Ceteris Never Paribus: The History of Economic Thought Podcast covers diverse topics from the history of economics, economic thought, and economic ideas such as new research and methodological questions.
Guests: Jaci Eisenberg, Gerardo Serra and Sharmin KhodaijiHosted and produced by Maria Bach
In this episode, Maria interviews three scholars who study underrepresented or what she calls marginalised voices in the history of policy and economics. They discuss why they came to study such lesser known figures and how the research can give us new perspectives. They also share the difficulties and constraints that they face. Jaci Eisenberg studied American women who contributed to the League of Nations. Gerardo Serra studies the history of economics and statistics in 20th century Ghana. Sharmin Khodaiji researches the institutionalisation of political economy in India. Listen to find out more about their research!
Till Düppe on Economics in the German Democratic Republic (East Germany), Episode 21
Guest: Till DüppeHosted and produced by Reinhard Schumacher
In this episode, Till Düppe talks with Reinhard about the development of Economics in the German Democratic Republic (GDR), better known as East Germany – a state that existed from 1948 until 1990. We discuss Till’s general approach of historical epistemology of economics before discussing in detail the development of Marxist-Leninist economics in the GDR from its beginning to its abrupt end in 1990. Till also compares this system of knowledge with economics before and after the GDR. Additionally, we discuss some methodological approaches, such as Karl Mannheim’s concept of generations and institutional history.
Till is an associate professor at the Department of Economics Sciences at the Université du Québec à Montréal.
Articles by Till Düppe mentioned in this episode:
Border Cases Between Autonomy and Relevance: Economic Sciences in Berlin – A Natural Experiment, Studies in History and Philosophy of Science, 2015.The Generation of the GDR: Economists at the Humboldt University of Berlin Caught Between Loyalty and Relevance, History of the Human Sciences, 2017.A Science Show Debate: How the Stasi Staged Revisionism, Contemporary European History, 2020.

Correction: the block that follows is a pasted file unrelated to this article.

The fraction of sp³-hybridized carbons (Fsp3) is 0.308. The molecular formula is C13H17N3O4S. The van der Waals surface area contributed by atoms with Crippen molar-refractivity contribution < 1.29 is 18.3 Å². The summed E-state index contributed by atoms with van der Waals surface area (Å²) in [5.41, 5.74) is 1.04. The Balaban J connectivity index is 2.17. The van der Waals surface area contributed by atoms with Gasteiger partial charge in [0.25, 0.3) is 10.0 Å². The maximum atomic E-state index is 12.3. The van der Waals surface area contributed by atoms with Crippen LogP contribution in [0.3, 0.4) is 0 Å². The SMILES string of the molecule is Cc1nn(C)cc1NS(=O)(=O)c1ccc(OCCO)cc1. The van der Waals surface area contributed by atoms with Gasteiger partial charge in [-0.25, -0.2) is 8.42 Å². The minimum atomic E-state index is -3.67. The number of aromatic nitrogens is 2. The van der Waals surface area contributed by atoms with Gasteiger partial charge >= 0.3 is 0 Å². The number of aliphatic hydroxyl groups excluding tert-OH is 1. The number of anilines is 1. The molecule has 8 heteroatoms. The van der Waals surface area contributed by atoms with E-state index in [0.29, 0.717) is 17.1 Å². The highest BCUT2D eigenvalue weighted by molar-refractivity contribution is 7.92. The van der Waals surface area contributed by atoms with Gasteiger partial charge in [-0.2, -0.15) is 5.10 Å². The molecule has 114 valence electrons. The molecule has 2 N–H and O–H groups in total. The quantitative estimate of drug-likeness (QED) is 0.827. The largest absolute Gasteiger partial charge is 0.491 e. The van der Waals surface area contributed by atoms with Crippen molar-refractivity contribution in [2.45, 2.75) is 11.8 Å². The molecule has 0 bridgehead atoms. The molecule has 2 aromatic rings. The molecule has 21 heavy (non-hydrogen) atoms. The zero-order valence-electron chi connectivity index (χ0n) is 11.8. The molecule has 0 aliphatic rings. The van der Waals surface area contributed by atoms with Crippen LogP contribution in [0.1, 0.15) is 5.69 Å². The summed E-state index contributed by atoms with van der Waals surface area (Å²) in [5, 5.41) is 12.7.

Also mentioned in this episode is Episode 12 with Adam Leeds on the Development of Soviet and Russian Economics.
Parenting in Academia
Hosts: Maria Bach and Reinhard SchumacherProduction: Maria Bach
In this episode, we interview Beatrice Cherrier to talk about what it is like being a parent in academia - the ups, the downs and all the things we can do to make life and work easier.
South Asian Intellectual History with Andrew Sartori, Episode 19
Guest: Andrew SartoriHosted and produced by Maria Bach
In this episode, Maria shares a recent interview with Andrew Sartori, an intellectual historian at NYU. Andrew discusses his work in South Asian Intellectual History and how he ended up in this relatively small field when he started. He also talks about how he deals with the international diffusion of ideas. Finally, they debate the need to find a distinct Indian way of thinking and how this perceived need makes it hard to research in this area of study. Check out his publications here.
Dennis Rasmussen on David Hume and Adam Smith, Episode 18
Guest: Dennis RasmussenHosted and produced by Reinhard Schumacher
In this episode, Dennis Rasmussen talks with Reinhard about David Hume and Adam Smith. The episode focuses on Dennis’s book The Infidel and the Professor: David Hume, Adam Smith, and the Friendship that Shaped Modern Thought. We discuss the Scottish Enlightenment, Hume’s and Smith’s lives, their mutual influence, and friendship in science. Additionally, Dennis talks about Adam Smith and economic inequality, as well as writing for a broader academic audience and for the general public.
Dennis is a professor of Political Science at the Maxwell School of Citizenship and Public Affairs at Syracuse University. His research is mostly in the history of political thought.
Books and articles by Dennis Rasmussen mentioned in this episode:
The Infidel and the Professor: David Hume, Adam Smith, and the Friendship that Shaped Modern ThoughtAdam Smith and the Death of David Hume The Letter to Strahan and Related TextsThe Problems and Promise of Commercial Society Adam Smith's Response to RousseauAdam Smith on What Is Wrong with Economic Inequality, American Political Science ReviewThe Problem With Inequality, According to Adam Smith, The AtlanticDoes “Bettering Our Condition” Really Make Us Better Off? Adam Smith on Progress and Happiness, American Political Science Review
The Mont Pelerin Society and the Origins of Neoliberalism with Ola Innset, Episode 17
Guest: Ola InnsetHosted and produced by Erwin Dekker and Reinhard Schumacher
In this episode we interview the historian Ola Innset about his award-winning dissertation Reinventing liberalism : Early neoliberalism in context, 1920-1947. He has used the methodology of micro-history to study the first meeting of the Mont Pelerin Society in 1947, including 'juicy' details. We discuss Ola's thesis of the double movement: neoliberalism as response to both planning and the old ideal of laissez-faire. But the conversation turns much broader about the international character of neoliberalism, the uses and abuses of the term, as well as its contemporary relevance. And we discuss other recent literature on neoliberalism including that of Quinn Slobodian and Peter Boettke.
In a piece for the Baffler Ola has described his own visit to the Mont Pelerin Hotel where the conference took place.In a spin-off article has has explored the relations between Friedrich Hayek and Karl (!) Polanyi, which contains a continuation of the discussion about economic calculation in the podcast.